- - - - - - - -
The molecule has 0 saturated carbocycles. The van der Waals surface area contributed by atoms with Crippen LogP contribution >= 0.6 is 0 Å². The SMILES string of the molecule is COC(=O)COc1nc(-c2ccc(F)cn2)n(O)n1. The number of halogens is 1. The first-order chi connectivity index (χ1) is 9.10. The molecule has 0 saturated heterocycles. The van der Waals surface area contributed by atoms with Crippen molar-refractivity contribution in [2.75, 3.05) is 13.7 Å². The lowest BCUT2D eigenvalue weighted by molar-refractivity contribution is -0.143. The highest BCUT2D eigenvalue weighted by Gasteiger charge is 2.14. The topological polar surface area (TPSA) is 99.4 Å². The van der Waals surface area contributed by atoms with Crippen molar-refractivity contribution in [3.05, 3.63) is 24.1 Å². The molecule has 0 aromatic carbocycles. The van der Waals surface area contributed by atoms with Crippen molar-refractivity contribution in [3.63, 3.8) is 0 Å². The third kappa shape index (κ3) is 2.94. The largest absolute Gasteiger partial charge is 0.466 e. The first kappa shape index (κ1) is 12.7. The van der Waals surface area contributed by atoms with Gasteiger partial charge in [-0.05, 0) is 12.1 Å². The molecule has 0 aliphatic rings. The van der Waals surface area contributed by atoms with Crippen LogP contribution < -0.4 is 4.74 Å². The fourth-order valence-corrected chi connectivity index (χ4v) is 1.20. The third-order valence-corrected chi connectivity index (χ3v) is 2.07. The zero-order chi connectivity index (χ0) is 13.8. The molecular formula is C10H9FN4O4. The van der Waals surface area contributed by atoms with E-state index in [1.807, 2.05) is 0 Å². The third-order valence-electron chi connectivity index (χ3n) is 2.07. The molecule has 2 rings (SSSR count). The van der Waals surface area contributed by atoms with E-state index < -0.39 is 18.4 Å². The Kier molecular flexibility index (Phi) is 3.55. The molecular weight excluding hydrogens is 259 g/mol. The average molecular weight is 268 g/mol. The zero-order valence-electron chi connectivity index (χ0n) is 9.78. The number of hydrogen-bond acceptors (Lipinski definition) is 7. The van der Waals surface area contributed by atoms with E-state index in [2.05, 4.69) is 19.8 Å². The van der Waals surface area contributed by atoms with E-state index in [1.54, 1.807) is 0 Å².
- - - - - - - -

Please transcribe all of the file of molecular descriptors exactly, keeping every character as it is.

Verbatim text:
The molecule has 0 saturated carbocycles. The van der Waals surface area contributed by atoms with Crippen LogP contribution >= 0.6 is 0 Å². The SMILES string of the molecule is COC(=O)COc1nc(-c2ccc(F)cn2)n(O)n1. The number of halogens is 1. The first-order chi connectivity index (χ1) is 9.10. The molecule has 0 saturated heterocycles. The van der Waals surface area contributed by atoms with Crippen molar-refractivity contribution in [2.75, 3.05) is 13.7 Å². The lowest BCUT2D eigenvalue weighted by molar-refractivity contribution is -0.143. The highest BCUT2D eigenvalue weighted by Gasteiger charge is 2.14. The topological polar surface area (TPSA) is 99.4 Å². The van der Waals surface area contributed by atoms with Crippen molar-refractivity contribution in [3.05, 3.63) is 24.1 Å². The molecule has 0 aromatic carbocycles. The van der Waals surface area contributed by atoms with Crippen molar-refractivity contribution in [3.63, 3.8) is 0 Å². The third kappa shape index (κ3) is 2.94. The largest absolute Gasteiger partial charge is 0.466 e. The first kappa shape index (κ1) is 12.7. The van der Waals surface area contributed by atoms with Gasteiger partial charge in [-0.05, 0) is 12.1 Å². The molecule has 0 aliphatic rings. The van der Waals surface area contributed by atoms with Crippen LogP contribution < -0.4 is 4.74 Å². The fourth-order valence-corrected chi connectivity index (χ4v) is 1.20. The third-order valence-corrected chi connectivity index (χ3v) is 2.07. The zero-order chi connectivity index (χ0) is 13.8. The molecular formula is C10H9FN4O4. The van der Waals surface area contributed by atoms with E-state index in [1.807, 2.05) is 0 Å². The third-order valence-electron chi connectivity index (χ3n) is 2.07. The molecule has 2 rings (SSSR count). The van der Waals surface area contributed by atoms with E-state index < -0.39 is 18.4 Å². The Kier molecular flexibility index (Phi) is 3.55. The molecular weight excluding hydrogens is 259 g/mol. The average molecular weight is 268 g/mol. The zero-order valence-electron chi connectivity index (χ0n) is 9.78. The number of hydrogen-bond acceptors (Lipinski definition) is 7. The van der Waals surface area contributed by atoms with E-state index in [2.05, 4.69) is 19.8 Å². The van der Waals surface area contributed by atoms with E-state index in [1.54, 1.807) is 0 Å².